Lizzo is opening up about how fame has impacted her mental health. In an interview with Varietythe 33-year-old musician revealed that her rise to stardom didn’t change who she was on the inside.
“People become famous, and it’s like — my DNA didn’t change,” she said. “Nothing changed about me. My anxiety didn’t go away. My depression didn’t go away. The things that I love didn’t go away. I’m still myself. But the way y’all look at me and perceive me has changed. It’s a very weird, kind of formless thing.”
Lizzo’s rise to fame happened almost overnight, and the loss of who she used to be before becoming a household name is something that she’s had to discuss with her therapist. “It was sad, and I had to talk to my therapist about the loss of who I was,” the “Juice” singer said. “Most famous people have been famous just as long as they’ve been a person, so they have acclimated more to it.”
She reflected on how recent it was that she could go unnoticed in public, compared to now where she needs security. “I was going into dive bars and getting s***faced in 2018,” Lizzo said. “And nobody knew who I was, and nobody was bothering me. By 2019, I noticed I couldn’t go to restaurants with my dancers and stuff.”
This realization made Lizzo feel like she had lost her sense of self. “And I was like, ‘Damn. I’m just a burden to my friends, and things are different now,’” she said. “It bummed me out, because you do lose a sense of your privacy and yourself, the old self.”
She added, “I’m good with it now. I’m fine. I’m young. I’m talented. I deserve the attention.”
Throughout her career, Lizzo has been open about her mental health and body positivity, specifically on social media. In an emotional TikTok video posted to the app in May 2021, Lizzo — whose real name is Melissa Vivane Jefferson — shared that she felt like “a burden on everyone”.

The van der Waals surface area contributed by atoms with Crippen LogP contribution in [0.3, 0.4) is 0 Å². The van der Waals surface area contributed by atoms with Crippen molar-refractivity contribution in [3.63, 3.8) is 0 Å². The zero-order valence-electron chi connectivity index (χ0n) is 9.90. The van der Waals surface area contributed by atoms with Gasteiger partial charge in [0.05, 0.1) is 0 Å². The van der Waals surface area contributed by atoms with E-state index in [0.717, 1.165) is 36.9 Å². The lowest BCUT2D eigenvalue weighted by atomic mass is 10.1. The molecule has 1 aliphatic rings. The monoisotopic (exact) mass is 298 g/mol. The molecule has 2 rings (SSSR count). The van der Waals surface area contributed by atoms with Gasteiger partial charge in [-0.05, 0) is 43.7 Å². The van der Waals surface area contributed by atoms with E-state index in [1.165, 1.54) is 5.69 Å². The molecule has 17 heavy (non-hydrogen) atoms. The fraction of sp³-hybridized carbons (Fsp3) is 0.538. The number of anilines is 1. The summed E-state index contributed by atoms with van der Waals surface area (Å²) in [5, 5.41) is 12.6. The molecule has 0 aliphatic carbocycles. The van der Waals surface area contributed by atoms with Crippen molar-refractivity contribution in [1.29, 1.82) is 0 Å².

The star has also been subjected to many abusive online comments, many of which could be categorized as racist and fatphobic. Following the 2021 release of her single “Rumors” featuring Cardi B, Lizzo went into detail about how her messages make her feel from her.
“People are like, don’t let ’em see you with your head down,” she said in an interview with good morning america. “My head is always up. Even when I’m upset and even when I’m crying, my head is up. But I know it’s my job as an artist to reflect at times, and this should not fly. This shouldn’t be okay.”
Lizzo’s relationship with social media and more will be documented in her upcoming Amazon Prime show, Lizzo’s Watch Out for the Big Grrrls. The reality television series, which Lizzo also produces, follows the singer as she searches for back-up dancers in the hopes of giving plus-sized performers the recognition they deserve. In the third episode of the show, viewers see Lizzo break down on Instagram Live after receiving hateful comments on social media. Lizzo revealed to Variety that those messages pushed her to her limit, and addressing them on Instagram Live was a release for her.
“I used to hold in my emotions so much it was like a ticking time bomb,” she said. “I said what I had to say, and I honestly felt better. I got to walk into this room of women who looked like me and who would understand exactly what I’m going through, and I got to play the song and be in that moment with them.”
“It genuinely moved me to tears,” Lizzo said. “It was one of those things that happened in my life that was a blessing.”
Lizzo’s Watch Out for the Big Grrrls premieres March 25 on Amazon Prime Video.